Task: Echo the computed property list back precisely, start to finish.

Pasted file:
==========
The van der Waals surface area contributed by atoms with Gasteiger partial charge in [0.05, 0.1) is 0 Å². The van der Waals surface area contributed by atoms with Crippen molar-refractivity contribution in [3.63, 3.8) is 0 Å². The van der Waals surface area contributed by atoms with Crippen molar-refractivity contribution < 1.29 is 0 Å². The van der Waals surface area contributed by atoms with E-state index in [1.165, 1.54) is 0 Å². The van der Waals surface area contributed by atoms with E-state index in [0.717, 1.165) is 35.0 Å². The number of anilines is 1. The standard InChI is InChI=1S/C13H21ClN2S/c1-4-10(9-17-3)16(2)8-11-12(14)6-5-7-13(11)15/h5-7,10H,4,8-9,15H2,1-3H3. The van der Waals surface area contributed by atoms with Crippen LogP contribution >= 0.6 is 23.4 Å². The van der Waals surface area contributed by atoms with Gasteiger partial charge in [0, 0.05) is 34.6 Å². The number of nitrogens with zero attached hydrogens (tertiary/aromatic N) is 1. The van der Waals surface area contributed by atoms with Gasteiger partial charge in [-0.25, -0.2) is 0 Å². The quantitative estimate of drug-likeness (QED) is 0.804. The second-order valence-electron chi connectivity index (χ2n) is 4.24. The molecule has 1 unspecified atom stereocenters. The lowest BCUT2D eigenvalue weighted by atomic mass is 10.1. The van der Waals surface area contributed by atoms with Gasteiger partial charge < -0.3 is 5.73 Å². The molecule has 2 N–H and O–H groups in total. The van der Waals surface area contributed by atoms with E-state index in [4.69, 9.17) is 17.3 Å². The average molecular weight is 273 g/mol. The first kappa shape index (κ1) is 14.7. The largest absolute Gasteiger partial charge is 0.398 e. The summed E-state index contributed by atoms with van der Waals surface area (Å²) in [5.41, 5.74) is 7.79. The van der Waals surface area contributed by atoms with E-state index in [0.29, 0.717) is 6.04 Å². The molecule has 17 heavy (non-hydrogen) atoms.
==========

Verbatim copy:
The van der Waals surface area contributed by atoms with Gasteiger partial charge in [0.05, 0.1) is 0 Å². The van der Waals surface area contributed by atoms with Crippen molar-refractivity contribution in [3.63, 3.8) is 0 Å². The van der Waals surface area contributed by atoms with Crippen molar-refractivity contribution < 1.29 is 0 Å². The van der Waals surface area contributed by atoms with E-state index in [1.165, 1.54) is 0 Å². The van der Waals surface area contributed by atoms with E-state index in [0.717, 1.165) is 35.0 Å². The number of anilines is 1. The standard InChI is InChI=1S/C13H21ClN2S/c1-4-10(9-17-3)16(2)8-11-12(14)6-5-7-13(11)15/h5-7,10H,4,8-9,15H2,1-3H3. The van der Waals surface area contributed by atoms with Crippen LogP contribution >= 0.6 is 23.4 Å². The van der Waals surface area contributed by atoms with Gasteiger partial charge in [0, 0.05) is 34.6 Å². The number of nitrogens with zero attached hydrogens (tertiary/aromatic N) is 1. The van der Waals surface area contributed by atoms with Gasteiger partial charge in [-0.25, -0.2) is 0 Å². The quantitative estimate of drug-likeness (QED) is 0.804. The second-order valence-electron chi connectivity index (χ2n) is 4.24. The molecule has 1 unspecified atom stereocenters. The lowest BCUT2D eigenvalue weighted by atomic mass is 10.1. The van der Waals surface area contributed by atoms with Gasteiger partial charge < -0.3 is 5.73 Å². The molecule has 2 N–H and O–H groups in total. The van der Waals surface area contributed by atoms with E-state index in [4.69, 9.17) is 17.3 Å². The average molecular weight is 273 g/mol. The first kappa shape index (κ1) is 14.7. The largest absolute Gasteiger partial charge is 0.398 e. The summed E-state index contributed by atoms with van der Waals surface area (Å²) in [5.41, 5.74) is 7.79. The van der Waals surface area contributed by atoms with E-state index in [0.29, 0.717) is 6.04 Å². The molecule has 17 heavy (non-hydrogen) atoms.